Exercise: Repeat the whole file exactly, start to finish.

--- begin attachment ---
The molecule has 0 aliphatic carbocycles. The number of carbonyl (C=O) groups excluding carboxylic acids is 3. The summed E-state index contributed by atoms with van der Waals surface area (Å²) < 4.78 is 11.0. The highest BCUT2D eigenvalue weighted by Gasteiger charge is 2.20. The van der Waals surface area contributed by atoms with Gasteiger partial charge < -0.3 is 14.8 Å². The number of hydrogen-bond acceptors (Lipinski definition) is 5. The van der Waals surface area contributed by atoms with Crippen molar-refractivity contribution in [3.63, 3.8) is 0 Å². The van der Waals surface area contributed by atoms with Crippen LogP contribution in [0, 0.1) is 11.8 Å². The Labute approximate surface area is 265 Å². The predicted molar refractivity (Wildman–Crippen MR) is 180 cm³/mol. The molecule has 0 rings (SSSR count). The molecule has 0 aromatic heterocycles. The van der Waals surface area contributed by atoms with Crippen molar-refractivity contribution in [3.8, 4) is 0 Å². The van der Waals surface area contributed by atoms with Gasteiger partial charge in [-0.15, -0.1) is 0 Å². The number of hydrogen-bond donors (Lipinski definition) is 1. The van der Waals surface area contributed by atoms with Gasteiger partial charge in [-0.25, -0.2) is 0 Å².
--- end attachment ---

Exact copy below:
The molecule has 0 aliphatic carbocycles. The number of carbonyl (C=O) groups excluding carboxylic acids is 3. The summed E-state index contributed by atoms with van der Waals surface area (Å²) < 4.78 is 11.0. The highest BCUT2D eigenvalue weighted by Gasteiger charge is 2.20. The van der Waals surface area contributed by atoms with Gasteiger partial charge < -0.3 is 14.8 Å². The number of hydrogen-bond acceptors (Lipinski definition) is 5. The van der Waals surface area contributed by atoms with Crippen molar-refractivity contribution in [3.63, 3.8) is 0 Å². The van der Waals surface area contributed by atoms with Crippen LogP contribution in [0, 0.1) is 11.8 Å². The Labute approximate surface area is 265 Å². The predicted molar refractivity (Wildman–Crippen MR) is 180 cm³/mol. The molecule has 0 rings (SSSR count). The molecule has 0 aromatic heterocycles. The van der Waals surface area contributed by atoms with Crippen molar-refractivity contribution in [3.8, 4) is 0 Å². The van der Waals surface area contributed by atoms with Gasteiger partial charge in [-0.15, -0.1) is 0 Å². The number of hydrogen-bond donors (Lipinski definition) is 1. The van der Waals surface area contributed by atoms with Gasteiger partial charge in [-0.25, -0.2) is 0 Å².